Both Holland and Friel offer some caution when evaluating storage options in cabinets: be sure not to miss hidden storage opportunities behind your cabinet doors!
First, Holland typically inspects the cabinets to see if the shelves can be adjusted. If so, she likes to bring down the shelves so there isn’t too much wasted space between each level. For example, if the coffee cups are at the bottom, it makes no sense to leave a ton of space above. Bringing down the shelves ultimately makes it easier to reach items on the top shelf, she said.
“People don’t even think about the fact that the shelves can often actually be moved,” Holland said. “I would start with that. In our pantry if you cannot move shelves, that’s when you can use risers and shoeboxes.”
Use Vertical Storage Space
Look at your kitchen and visualize the valuable vertical space that can be used for storage. For example, the area between a refrigerator or other appliance and a side wall can be converted into a firm pull-out organizers for cans or other small items, such as spices.
Organizer Friel converted the inside of her pantry door into vertical storage space with the addition of an over-the-door organizer nearly the size of the door and four inches deep.
“It’s just wonderful because you can hold so much and it provides great access for all kinds of things,” she said. “It adds storage to my tiny kitchen. It’s valuable space. ”
Don’t forget the potential of the ceiling space, says Holland.
“I had one client in a very small apartment in Washington DC, and they had racks hanging from the top and middle of the ceiling for their pots and pans,” she said. “They used the space very effectively.”
Use Open Wall Space
Who could forget Julia Child’s and the iconic blue pegboard wall in her kitchen where she stored all of her pots and pans.
You can also try adding wall shelves above the sink or stove or in other areas, Holland said. These floating shelves can be found online and at large superstores.
“Try to think outside the box -- you don’t have to put things where the experts say you have to put things,” advises Holland.
In her last home in DC, Holland said she had a green plastic colander that she used a lot but didn’t have good space for. Her solution was to add a hook to the side of a cabinet and store it there. Holland not only took advantage of underutilized storage space, but had easy access to the colander.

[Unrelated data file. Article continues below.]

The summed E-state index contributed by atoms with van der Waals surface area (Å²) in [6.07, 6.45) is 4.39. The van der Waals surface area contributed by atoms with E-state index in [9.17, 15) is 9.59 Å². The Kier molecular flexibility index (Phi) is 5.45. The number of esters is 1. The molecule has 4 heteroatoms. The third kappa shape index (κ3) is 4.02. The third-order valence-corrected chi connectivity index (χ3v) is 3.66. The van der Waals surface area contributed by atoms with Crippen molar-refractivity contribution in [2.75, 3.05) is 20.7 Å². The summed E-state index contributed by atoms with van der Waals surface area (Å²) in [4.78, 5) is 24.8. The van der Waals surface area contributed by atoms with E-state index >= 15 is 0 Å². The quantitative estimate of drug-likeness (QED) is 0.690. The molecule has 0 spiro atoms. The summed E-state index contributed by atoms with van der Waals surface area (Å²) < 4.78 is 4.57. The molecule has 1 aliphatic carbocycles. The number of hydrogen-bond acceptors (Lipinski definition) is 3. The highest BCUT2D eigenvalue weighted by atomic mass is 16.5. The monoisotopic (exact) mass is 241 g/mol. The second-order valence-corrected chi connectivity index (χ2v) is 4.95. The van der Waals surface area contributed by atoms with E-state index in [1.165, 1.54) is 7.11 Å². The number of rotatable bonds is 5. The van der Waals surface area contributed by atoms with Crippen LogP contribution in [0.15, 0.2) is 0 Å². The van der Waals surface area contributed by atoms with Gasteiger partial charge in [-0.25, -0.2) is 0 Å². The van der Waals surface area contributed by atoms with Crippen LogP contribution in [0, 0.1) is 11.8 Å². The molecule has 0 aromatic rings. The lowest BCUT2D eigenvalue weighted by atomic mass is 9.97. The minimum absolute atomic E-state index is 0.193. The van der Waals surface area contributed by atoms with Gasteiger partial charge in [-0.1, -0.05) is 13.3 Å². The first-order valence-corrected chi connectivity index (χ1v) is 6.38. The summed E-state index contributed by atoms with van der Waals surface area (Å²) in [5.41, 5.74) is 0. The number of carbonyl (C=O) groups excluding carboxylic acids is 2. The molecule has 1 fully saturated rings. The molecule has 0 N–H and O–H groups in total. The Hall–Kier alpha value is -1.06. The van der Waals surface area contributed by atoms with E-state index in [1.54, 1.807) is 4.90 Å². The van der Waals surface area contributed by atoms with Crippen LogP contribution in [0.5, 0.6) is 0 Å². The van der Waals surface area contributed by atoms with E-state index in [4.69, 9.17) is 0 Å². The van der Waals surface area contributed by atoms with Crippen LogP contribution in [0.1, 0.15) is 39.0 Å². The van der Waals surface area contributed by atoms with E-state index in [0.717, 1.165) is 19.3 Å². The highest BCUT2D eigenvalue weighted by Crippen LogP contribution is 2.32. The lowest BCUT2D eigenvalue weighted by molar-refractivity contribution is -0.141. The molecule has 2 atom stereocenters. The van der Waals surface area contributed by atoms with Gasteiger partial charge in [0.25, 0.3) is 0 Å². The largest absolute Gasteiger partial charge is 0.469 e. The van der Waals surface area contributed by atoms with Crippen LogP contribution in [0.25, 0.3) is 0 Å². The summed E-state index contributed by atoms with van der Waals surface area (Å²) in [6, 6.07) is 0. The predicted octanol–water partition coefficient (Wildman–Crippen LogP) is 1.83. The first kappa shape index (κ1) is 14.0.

Holland adds any storage accessory that has mesh wiring can be hung on a wall to create more storage space. One of her clients used a wire magazine organizer to hold cookbooks and miscellaneous papers.
Utilize Clear Storage Containers
This option might just be preference. Organize items by taking cereal boxes and other dry foods and transfer them into clear and stackable containers. It makes it easier to be able to see all your contents.
Holland likes to use clear shoe box containers from the Container Store to organize and store canned items in her pantry. By putting the canned goods in labeled containers, Holland said she and the rest of her family are able to easily find items.
The plastic containers are labeled using sticky notes which Holland said is an affordable and quick solution. You can decide to buy a label maker for your bins, although it is more costly.
Bring in Portable Storage
Think like Kelly Clarkson (in that Wayfair commercial) and shop online for some portable kitchen islands or carts to add much-needed storage.
Some kitchen islands come equipped with a cutting board countertop and open shelving underneath. Holland said she found it useful to have an island on wheels in her previous home.
“Having something that’s moveable could be really handy. Especially if you entertain, it can go into the dining room if you need extra space.”
Transform Your Counter Space
Who says there's too many cooks in the kitchen? Those with a small kitchen. Adding counter space isn’t an easy feat but it can be done if you use a cutting board in an unconventional way.
Look for a cutting board that can either fit on one side of your stove, or over your sink. A firm search on Amazon reveals endless options of plastic and wood boards ranging in size and prices.
This gives you the opportunity to add counter space while making your life a little easy to have two people in the kitchen cooking and preparing meals at the same time.
It’s not just about adding counter space, but also using it wisely. If your drawers are too full, consider adding a jar with your cooking utensils next to the stove.
“Sometimes in a smaller kitchen you do need to make use of some of that type of counter space. Everything can’t be put in a drawer,” Friel explained.